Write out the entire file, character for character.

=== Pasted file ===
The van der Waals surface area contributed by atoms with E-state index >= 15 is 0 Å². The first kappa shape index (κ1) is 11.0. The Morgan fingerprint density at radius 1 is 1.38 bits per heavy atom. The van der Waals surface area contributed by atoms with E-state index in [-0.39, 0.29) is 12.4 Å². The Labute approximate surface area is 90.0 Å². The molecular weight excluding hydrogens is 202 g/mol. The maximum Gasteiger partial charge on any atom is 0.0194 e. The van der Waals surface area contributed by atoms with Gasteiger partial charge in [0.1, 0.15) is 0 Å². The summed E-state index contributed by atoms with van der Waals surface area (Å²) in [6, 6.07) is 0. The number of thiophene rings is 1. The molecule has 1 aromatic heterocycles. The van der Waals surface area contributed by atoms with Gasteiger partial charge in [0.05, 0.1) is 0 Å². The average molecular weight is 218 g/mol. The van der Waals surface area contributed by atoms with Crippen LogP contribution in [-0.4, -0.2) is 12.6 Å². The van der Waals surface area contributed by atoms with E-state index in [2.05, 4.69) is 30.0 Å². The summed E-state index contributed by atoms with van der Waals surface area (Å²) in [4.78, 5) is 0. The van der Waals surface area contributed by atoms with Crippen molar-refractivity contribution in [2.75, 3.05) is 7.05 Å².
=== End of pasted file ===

The van der Waals surface area contributed by atoms with E-state index >= 15 is 0 Å². The first kappa shape index (κ1) is 11.0. The Morgan fingerprint density at radius 1 is 1.38 bits per heavy atom. The van der Waals surface area contributed by atoms with E-state index in [-0.39, 0.29) is 12.4 Å². The Labute approximate surface area is 90.0 Å². The molecular weight excluding hydrogens is 202 g/mol. The maximum Gasteiger partial charge on any atom is 0.0194 e. The van der Waals surface area contributed by atoms with Gasteiger partial charge in [0.1, 0.15) is 0 Å². The summed E-state index contributed by atoms with van der Waals surface area (Å²) in [6, 6.07) is 0. The number of thiophene rings is 1. The molecule has 1 aromatic heterocycles. The van der Waals surface area contributed by atoms with Gasteiger partial charge in [0.05, 0.1) is 0 Å². The average molecular weight is 218 g/mol. The van der Waals surface area contributed by atoms with Crippen LogP contribution in [-0.4, -0.2) is 12.6 Å². The van der Waals surface area contributed by atoms with E-state index in [2.05, 4.69) is 30.0 Å². The summed E-state index contributed by atoms with van der Waals surface area (Å²) in [4.78, 5) is 0. The van der Waals surface area contributed by atoms with Crippen molar-refractivity contribution in [2.75, 3.05) is 7.05 Å².